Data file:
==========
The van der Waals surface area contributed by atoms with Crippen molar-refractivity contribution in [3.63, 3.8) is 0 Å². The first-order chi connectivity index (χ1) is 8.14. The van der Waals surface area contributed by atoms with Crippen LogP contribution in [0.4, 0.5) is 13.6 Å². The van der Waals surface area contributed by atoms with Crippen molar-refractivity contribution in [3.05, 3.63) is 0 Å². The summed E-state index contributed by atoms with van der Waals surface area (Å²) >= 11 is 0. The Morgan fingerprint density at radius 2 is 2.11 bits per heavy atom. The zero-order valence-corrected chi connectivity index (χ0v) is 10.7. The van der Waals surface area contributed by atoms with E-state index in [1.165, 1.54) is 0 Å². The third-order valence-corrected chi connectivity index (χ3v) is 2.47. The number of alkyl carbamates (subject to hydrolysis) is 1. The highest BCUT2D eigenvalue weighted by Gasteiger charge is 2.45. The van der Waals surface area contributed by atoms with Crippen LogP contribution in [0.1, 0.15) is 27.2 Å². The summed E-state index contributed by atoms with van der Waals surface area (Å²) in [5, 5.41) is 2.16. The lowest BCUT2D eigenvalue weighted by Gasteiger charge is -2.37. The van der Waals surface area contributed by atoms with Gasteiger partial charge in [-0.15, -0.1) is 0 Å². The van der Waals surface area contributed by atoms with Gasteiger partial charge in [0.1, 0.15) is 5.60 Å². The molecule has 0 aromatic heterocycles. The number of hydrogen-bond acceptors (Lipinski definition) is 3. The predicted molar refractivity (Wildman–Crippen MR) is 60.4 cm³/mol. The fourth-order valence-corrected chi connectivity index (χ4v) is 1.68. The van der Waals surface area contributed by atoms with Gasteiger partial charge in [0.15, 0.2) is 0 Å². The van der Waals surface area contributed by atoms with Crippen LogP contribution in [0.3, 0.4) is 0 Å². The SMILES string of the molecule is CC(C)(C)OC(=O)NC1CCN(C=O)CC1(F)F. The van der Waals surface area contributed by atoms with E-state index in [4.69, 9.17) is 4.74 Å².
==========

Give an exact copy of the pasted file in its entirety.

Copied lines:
The van der Waals surface area contributed by atoms with Crippen molar-refractivity contribution in [3.63, 3.8) is 0 Å². The first-order chi connectivity index (χ1) is 8.14. The van der Waals surface area contributed by atoms with Crippen LogP contribution in [0.4, 0.5) is 13.6 Å². The van der Waals surface area contributed by atoms with Crippen molar-refractivity contribution in [3.05, 3.63) is 0 Å². The summed E-state index contributed by atoms with van der Waals surface area (Å²) >= 11 is 0. The Morgan fingerprint density at radius 2 is 2.11 bits per heavy atom. The zero-order valence-corrected chi connectivity index (χ0v) is 10.7. The van der Waals surface area contributed by atoms with E-state index in [1.165, 1.54) is 0 Å². The third-order valence-corrected chi connectivity index (χ3v) is 2.47. The number of alkyl carbamates (subject to hydrolysis) is 1. The highest BCUT2D eigenvalue weighted by Gasteiger charge is 2.45. The van der Waals surface area contributed by atoms with Crippen LogP contribution in [0.1, 0.15) is 27.2 Å². The summed E-state index contributed by atoms with van der Waals surface area (Å²) in [5, 5.41) is 2.16. The lowest BCUT2D eigenvalue weighted by Gasteiger charge is -2.37. The van der Waals surface area contributed by atoms with Gasteiger partial charge in [-0.15, -0.1) is 0 Å². The van der Waals surface area contributed by atoms with Gasteiger partial charge in [0.1, 0.15) is 5.60 Å². The molecule has 0 aromatic heterocycles. The number of hydrogen-bond acceptors (Lipinski definition) is 3. The predicted molar refractivity (Wildman–Crippen MR) is 60.4 cm³/mol. The fourth-order valence-corrected chi connectivity index (χ4v) is 1.68. The van der Waals surface area contributed by atoms with Gasteiger partial charge in [0.15, 0.2) is 0 Å². The van der Waals surface area contributed by atoms with Crippen LogP contribution in [0.3, 0.4) is 0 Å². The SMILES string of the molecule is CC(C)(C)OC(=O)NC1CCN(C=O)CC1(F)F. The van der Waals surface area contributed by atoms with E-state index in [4.69, 9.17) is 4.74 Å².